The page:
Wednesday, March 4, 2015

Police failure to record information regarding a driver involved in a traffic accident.

Practice point:  Plaintiff alleges that, after she was struck by an automobile, the responding officers failed to record the identity of the owner and/or operator of the vehicle that struck plaintiff.

The Appellate Division determined that the City is entitled to summary judgment because the investigation of the accident at issue here is a governmental function, and so the City is not liable for failing to properly investigate the incident unless there existed a special duty to plaintiff, in contrast to a general duty owed to the public.

Here, plaintiff cannot establish a special relationship through defendants' violation of a statutory duty, because none of the cited sections of the Vehicle and Traffic Law authorize a private right of action, nor were they otherwise enacted for the benefit of a particular class of persons as opposed to the public at large

 Student note:  While the statute imposes criminal liability if the vehicle's operator does not identify himself or herself, there is no statutory provision for governmental tort liability.

Case:  Bouet v. City of New York, NY Slip Op 01567 (1st Dept. 2015)

Here is the decision.

Tomorrow's issue:  A defendant's establishing a lack of constructive notice in a slip and fall case.

Tuesday, March 3, 2015

Easement by prescription and declaratory judgment.

Practice point:  The Appellate Division determined that the defendant demonstrated its prima facie entitlement to judgment as a matter of law by submitting evidence establishing that the plaintiffs' claim is based on their possession and occupancy of the property, and therefore is inconsistent with an easement by prescription. 

Student note:  To the extent that this is a declaratory judgment action, it was remitted for the entry of a judgment declaring that the plaintiffs do not have a prescriptive easement over the property.

Case:  Kostovetsky v. Rockaway Hunting Club, NY Slip Op 01421 (2d Dept. 2015)

Here is the decision.

Tomorrow's issue:  Police failure to record information regarding a driver involved in a traffic accident.

Monday, March 2, 2015

A common tenancy in unequal shares.

Practice point:  The Appellate Division affirmed that plaintiff, as administrator of her husband's estate, was entitled to judgment in an amount equal to his property interest and the appointed referee's award of that value.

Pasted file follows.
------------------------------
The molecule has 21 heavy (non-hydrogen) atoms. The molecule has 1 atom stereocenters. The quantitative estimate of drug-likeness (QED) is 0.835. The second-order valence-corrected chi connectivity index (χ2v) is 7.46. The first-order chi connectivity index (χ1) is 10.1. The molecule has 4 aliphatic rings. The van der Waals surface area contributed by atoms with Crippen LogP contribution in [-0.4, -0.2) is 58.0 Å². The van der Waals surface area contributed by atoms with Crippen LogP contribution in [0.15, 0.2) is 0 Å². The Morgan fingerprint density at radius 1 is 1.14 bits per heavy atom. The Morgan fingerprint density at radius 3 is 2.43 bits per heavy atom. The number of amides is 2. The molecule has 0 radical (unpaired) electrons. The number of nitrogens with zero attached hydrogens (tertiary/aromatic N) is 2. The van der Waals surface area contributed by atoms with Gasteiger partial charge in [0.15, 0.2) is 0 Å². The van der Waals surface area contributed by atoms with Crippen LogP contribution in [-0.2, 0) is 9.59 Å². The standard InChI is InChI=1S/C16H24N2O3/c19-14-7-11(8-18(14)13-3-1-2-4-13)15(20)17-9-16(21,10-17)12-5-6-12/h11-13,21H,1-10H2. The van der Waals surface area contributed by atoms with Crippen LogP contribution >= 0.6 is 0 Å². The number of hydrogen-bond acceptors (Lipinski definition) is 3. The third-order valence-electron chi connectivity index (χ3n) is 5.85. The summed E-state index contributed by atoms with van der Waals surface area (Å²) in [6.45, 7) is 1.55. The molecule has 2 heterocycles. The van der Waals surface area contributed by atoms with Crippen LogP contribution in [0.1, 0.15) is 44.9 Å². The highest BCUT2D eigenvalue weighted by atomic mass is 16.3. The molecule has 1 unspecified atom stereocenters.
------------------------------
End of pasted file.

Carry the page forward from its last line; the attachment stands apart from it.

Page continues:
The Appellate Division determined that the court properly considered defendant's undisputed testimony that she alone contributed all of the funds utilized to purchase and maintain the property, and that she had resided in the home since its purchase. Defendant further testified that her son, plaintiff's husband, never resided in the home and that his name was put on the deed solely for defendant's convenience.

Student note:  The presumption that tenants-in-common share equally in their common tenancy may be rebutted by facts showing that they hold the tenancy in unequal shares. A court acting in equity may take into account the amounts invested in the property by the respective tenants in determining the shares to which they are entitled.

Case:  Ampratwum v. Appiah, NY Slip Op 01533 (1st Dept. 2015)

Here is the decision.

Tomorrow's issue:  Easement by prescription and declaratory judgment.

Friday, February 27, 2015

A dismissed counterclaim for tortious interference with prospective economic relations.

Practice point:  The Appellate Division affirmed the dismissal of the counterclaim for tortious interference with prospective economic relations. The claim requires a showing that the interference was accomplished with malicious intent or by wrongful means. 'Wrongful means' includes physical violence, fraud or misrepresentation, civil suits and criminal prosecutions, and some degrees of economic pressure.

Student note:  Where the interfering conduct is a civil suit, it must be shown that the suit was frivolous.

Case:  Arnon Ltd (IOM) v. Beierwaltes, NY Slip Op 01156 (1st Dept. 2015)

Here is the decision.

Monday's issue:  A common tenancy in unequal shares.